The email scandal of the former secretary of state and Democratic party presidential hopeful, Senator Hillary Clinton took another dimension when the State Department asked a federal court for a one-month extension to publish the last of her emails during her time as secretary of state, citing a complex review of some messages across different agencies of the government. The report by the Inspector General has revealed that Hillary Clinton’s emails contained and exceeded top classified information, which Hillary denied.
State department to publish Clinton emails
The State Department spokesman Mark Toner said Friday the department wouldn’t be able to meet its court-mandated goal of Jan. 29. About 9,400 of 55,000 pages are left, but Toner said those remaining “contain a large amount of material that required interagency review.” The department will make public as many as possible next week, he said, but is asking for the final deadline to be pushed back until Feb. 29.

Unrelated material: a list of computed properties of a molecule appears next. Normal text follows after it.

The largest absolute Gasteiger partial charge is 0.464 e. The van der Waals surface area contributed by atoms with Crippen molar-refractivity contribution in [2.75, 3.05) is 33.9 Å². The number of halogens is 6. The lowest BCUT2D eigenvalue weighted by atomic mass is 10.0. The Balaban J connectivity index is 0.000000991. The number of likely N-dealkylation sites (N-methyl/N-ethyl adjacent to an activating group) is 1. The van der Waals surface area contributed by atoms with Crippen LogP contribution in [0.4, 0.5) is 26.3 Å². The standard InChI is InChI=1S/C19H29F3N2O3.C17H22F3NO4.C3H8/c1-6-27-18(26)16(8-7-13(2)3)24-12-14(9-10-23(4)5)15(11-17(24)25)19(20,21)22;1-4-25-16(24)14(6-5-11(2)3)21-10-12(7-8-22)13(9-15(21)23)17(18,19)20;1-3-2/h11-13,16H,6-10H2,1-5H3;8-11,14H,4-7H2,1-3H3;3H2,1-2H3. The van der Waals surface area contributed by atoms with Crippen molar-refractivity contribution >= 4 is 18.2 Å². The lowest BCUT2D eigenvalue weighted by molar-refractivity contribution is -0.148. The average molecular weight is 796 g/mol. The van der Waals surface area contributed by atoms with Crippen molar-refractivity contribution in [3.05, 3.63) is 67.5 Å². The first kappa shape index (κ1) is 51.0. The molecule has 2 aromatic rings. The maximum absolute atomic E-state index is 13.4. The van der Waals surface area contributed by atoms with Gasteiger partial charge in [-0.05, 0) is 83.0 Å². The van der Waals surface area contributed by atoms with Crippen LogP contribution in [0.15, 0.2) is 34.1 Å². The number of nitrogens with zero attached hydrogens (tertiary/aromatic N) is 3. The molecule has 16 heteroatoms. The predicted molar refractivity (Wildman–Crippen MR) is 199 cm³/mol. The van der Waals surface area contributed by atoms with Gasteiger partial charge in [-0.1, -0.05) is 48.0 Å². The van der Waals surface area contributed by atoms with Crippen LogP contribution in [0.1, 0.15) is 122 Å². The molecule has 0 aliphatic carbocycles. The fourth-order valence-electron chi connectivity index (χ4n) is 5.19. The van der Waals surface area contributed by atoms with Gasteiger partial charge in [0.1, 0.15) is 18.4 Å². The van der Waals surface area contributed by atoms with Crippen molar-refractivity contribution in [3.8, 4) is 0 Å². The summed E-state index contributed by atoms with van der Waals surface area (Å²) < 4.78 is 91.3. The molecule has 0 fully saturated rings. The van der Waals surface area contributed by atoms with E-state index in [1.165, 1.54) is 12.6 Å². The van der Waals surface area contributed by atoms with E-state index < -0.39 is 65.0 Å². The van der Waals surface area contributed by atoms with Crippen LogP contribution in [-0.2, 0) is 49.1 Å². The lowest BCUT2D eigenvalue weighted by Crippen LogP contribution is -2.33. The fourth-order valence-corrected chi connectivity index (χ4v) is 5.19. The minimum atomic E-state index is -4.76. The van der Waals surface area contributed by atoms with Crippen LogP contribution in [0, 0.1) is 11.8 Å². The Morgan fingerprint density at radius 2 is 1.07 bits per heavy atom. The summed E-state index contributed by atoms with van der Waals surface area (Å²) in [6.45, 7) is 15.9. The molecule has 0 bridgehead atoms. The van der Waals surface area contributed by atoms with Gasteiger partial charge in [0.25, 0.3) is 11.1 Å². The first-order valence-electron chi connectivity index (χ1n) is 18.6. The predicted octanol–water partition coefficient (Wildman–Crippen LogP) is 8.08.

Winter storm affects Clinton’s email publicity
The US State Department while asking the judge for a one-month extension to finish publicly releasing thousands of emails sent by Hillary Clinton while she was secretary of state, claimed that a winter storm closed government offices, which has affected the rate of work. The department said it needed until 29 February after realizing this week that it had “overlooked” emails amounting to 7,254 printed pages that it should have shared with other agencies for them to review for sensitive information. It said expected heavy snow in Washington DC had interrupted delivery of these emails to other agencies.